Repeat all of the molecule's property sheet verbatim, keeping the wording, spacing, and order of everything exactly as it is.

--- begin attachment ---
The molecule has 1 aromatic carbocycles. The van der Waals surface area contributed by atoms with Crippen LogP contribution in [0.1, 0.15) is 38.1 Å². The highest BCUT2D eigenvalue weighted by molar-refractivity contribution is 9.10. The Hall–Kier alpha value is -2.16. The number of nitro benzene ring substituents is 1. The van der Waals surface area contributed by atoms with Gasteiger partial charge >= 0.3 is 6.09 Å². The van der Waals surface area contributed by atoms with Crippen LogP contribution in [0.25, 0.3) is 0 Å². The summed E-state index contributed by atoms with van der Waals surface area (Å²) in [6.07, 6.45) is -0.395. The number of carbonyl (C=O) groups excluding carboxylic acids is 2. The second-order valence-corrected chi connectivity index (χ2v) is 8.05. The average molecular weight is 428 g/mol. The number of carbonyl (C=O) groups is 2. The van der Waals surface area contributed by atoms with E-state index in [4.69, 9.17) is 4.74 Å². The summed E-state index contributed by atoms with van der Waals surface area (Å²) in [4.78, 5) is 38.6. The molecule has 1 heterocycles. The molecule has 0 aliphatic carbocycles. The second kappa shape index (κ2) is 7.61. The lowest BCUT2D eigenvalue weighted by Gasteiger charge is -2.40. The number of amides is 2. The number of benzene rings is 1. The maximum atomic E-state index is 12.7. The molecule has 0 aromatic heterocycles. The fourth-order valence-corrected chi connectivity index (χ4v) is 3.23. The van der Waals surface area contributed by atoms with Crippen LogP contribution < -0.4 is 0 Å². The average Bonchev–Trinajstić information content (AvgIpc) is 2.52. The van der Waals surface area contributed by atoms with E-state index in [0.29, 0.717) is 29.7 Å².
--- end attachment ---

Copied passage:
The molecule has 1 aromatic carbocycles. The van der Waals surface area contributed by atoms with Crippen LogP contribution in [0.1, 0.15) is 38.1 Å². The highest BCUT2D eigenvalue weighted by molar-refractivity contribution is 9.10. The Hall–Kier alpha value is -2.16. The number of nitro benzene ring substituents is 1. The van der Waals surface area contributed by atoms with Gasteiger partial charge >= 0.3 is 6.09 Å². The van der Waals surface area contributed by atoms with Crippen LogP contribution in [0.25, 0.3) is 0 Å². The summed E-state index contributed by atoms with van der Waals surface area (Å²) in [6.07, 6.45) is -0.395. The number of carbonyl (C=O) groups excluding carboxylic acids is 2. The second-order valence-corrected chi connectivity index (χ2v) is 8.05. The average molecular weight is 428 g/mol. The number of carbonyl (C=O) groups is 2. The van der Waals surface area contributed by atoms with E-state index in [4.69, 9.17) is 4.74 Å². The summed E-state index contributed by atoms with van der Waals surface area (Å²) in [4.78, 5) is 38.6. The molecule has 1 heterocycles. The molecule has 0 aliphatic carbocycles. The second kappa shape index (κ2) is 7.61. The lowest BCUT2D eigenvalue weighted by Gasteiger charge is -2.40. The number of amides is 2. The number of benzene rings is 1. The maximum atomic E-state index is 12.7. The molecule has 0 aromatic heterocycles. The fourth-order valence-corrected chi connectivity index (χ4v) is 3.23. The van der Waals surface area contributed by atoms with Crippen LogP contribution < -0.4 is 0 Å². The average Bonchev–Trinajstić information content (AvgIpc) is 2.52. The van der Waals surface area contributed by atoms with E-state index in [0.29, 0.717) is 29.7 Å².